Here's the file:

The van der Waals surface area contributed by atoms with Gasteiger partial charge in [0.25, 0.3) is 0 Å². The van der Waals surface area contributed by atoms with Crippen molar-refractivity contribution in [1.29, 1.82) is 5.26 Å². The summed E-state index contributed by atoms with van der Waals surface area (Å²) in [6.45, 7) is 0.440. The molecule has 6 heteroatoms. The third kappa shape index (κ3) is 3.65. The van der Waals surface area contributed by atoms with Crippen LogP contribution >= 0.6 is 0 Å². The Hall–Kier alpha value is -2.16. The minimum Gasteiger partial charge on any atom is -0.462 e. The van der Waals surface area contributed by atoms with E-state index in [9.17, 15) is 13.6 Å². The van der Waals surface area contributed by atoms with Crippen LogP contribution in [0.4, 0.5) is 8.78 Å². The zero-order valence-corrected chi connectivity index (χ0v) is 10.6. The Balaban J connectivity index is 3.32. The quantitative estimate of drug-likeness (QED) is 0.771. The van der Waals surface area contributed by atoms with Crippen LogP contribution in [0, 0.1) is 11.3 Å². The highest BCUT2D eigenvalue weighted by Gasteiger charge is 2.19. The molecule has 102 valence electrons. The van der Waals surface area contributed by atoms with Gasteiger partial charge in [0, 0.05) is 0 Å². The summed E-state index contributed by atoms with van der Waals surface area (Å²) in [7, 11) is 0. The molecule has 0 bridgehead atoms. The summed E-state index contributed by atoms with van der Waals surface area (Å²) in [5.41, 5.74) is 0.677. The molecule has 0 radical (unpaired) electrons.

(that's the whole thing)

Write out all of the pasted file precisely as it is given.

The van der Waals surface area contributed by atoms with Gasteiger partial charge in [0.25, 0.3) is 0 Å². The van der Waals surface area contributed by atoms with Crippen molar-refractivity contribution in [1.29, 1.82) is 5.26 Å². The summed E-state index contributed by atoms with van der Waals surface area (Å²) in [6.45, 7) is 0.440. The molecule has 6 heteroatoms. The third kappa shape index (κ3) is 3.65. The van der Waals surface area contributed by atoms with Crippen LogP contribution >= 0.6 is 0 Å². The Hall–Kier alpha value is -2.16. The minimum Gasteiger partial charge on any atom is -0.462 e. The van der Waals surface area contributed by atoms with E-state index in [9.17, 15) is 13.6 Å². The van der Waals surface area contributed by atoms with Crippen LogP contribution in [0.4, 0.5) is 8.78 Å². The zero-order valence-corrected chi connectivity index (χ0v) is 10.6. The Balaban J connectivity index is 3.32. The quantitative estimate of drug-likeness (QED) is 0.771. The van der Waals surface area contributed by atoms with Crippen LogP contribution in [0, 0.1) is 11.3 Å². The highest BCUT2D eigenvalue weighted by Gasteiger charge is 2.19. The molecule has 102 valence electrons. The van der Waals surface area contributed by atoms with Gasteiger partial charge in [0, 0.05) is 0 Å². The summed E-state index contributed by atoms with van der Waals surface area (Å²) in [7, 11) is 0. The molecule has 0 bridgehead atoms. The summed E-state index contributed by atoms with van der Waals surface area (Å²) in [5.41, 5.74) is 0.677. The molecule has 0 radical (unpaired) electrons.